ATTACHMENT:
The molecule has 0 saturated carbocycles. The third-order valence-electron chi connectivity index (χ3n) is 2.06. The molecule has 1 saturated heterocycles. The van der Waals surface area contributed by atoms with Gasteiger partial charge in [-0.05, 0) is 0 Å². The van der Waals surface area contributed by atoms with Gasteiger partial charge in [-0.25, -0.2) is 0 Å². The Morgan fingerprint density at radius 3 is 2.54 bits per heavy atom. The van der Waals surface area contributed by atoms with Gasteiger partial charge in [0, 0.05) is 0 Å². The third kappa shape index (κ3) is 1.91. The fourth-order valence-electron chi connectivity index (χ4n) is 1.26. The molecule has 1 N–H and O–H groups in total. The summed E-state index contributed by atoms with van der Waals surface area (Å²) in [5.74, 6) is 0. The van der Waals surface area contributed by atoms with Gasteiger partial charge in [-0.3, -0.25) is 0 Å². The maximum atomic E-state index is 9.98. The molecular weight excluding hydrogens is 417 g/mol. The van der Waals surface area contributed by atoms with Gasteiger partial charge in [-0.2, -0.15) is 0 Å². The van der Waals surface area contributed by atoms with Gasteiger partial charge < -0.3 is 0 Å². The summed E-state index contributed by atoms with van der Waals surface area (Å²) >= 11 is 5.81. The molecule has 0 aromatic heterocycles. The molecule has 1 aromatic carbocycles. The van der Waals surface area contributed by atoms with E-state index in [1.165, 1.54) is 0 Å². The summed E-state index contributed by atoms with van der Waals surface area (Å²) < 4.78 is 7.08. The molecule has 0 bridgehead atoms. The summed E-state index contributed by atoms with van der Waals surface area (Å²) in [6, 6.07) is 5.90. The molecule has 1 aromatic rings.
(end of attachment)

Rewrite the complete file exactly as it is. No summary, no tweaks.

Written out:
The molecule has 0 saturated carbocycles. The third-order valence-electron chi connectivity index (χ3n) is 2.06. The molecule has 1 saturated heterocycles. The van der Waals surface area contributed by atoms with Gasteiger partial charge in [-0.05, 0) is 0 Å². The van der Waals surface area contributed by atoms with Gasteiger partial charge in [-0.25, -0.2) is 0 Å². The Morgan fingerprint density at radius 3 is 2.54 bits per heavy atom. The van der Waals surface area contributed by atoms with Gasteiger partial charge in [0, 0.05) is 0 Å². The third kappa shape index (κ3) is 1.91. The fourth-order valence-electron chi connectivity index (χ4n) is 1.26. The molecule has 1 N–H and O–H groups in total. The summed E-state index contributed by atoms with van der Waals surface area (Å²) in [5.74, 6) is 0. The van der Waals surface area contributed by atoms with Gasteiger partial charge in [-0.3, -0.25) is 0 Å². The maximum atomic E-state index is 9.98. The molecular weight excluding hydrogens is 417 g/mol. The van der Waals surface area contributed by atoms with Gasteiger partial charge in [-0.2, -0.15) is 0 Å². The van der Waals surface area contributed by atoms with Gasteiger partial charge < -0.3 is 0 Å². The summed E-state index contributed by atoms with van der Waals surface area (Å²) >= 11 is 5.81. The molecule has 0 aromatic heterocycles. The molecule has 1 aromatic carbocycles. The van der Waals surface area contributed by atoms with E-state index in [1.165, 1.54) is 0 Å². The summed E-state index contributed by atoms with van der Waals surface area (Å²) < 4.78 is 7.08. The molecule has 0 bridgehead atoms. The summed E-state index contributed by atoms with van der Waals surface area (Å²) in [6, 6.07) is 5.90. The molecule has 1 aromatic rings.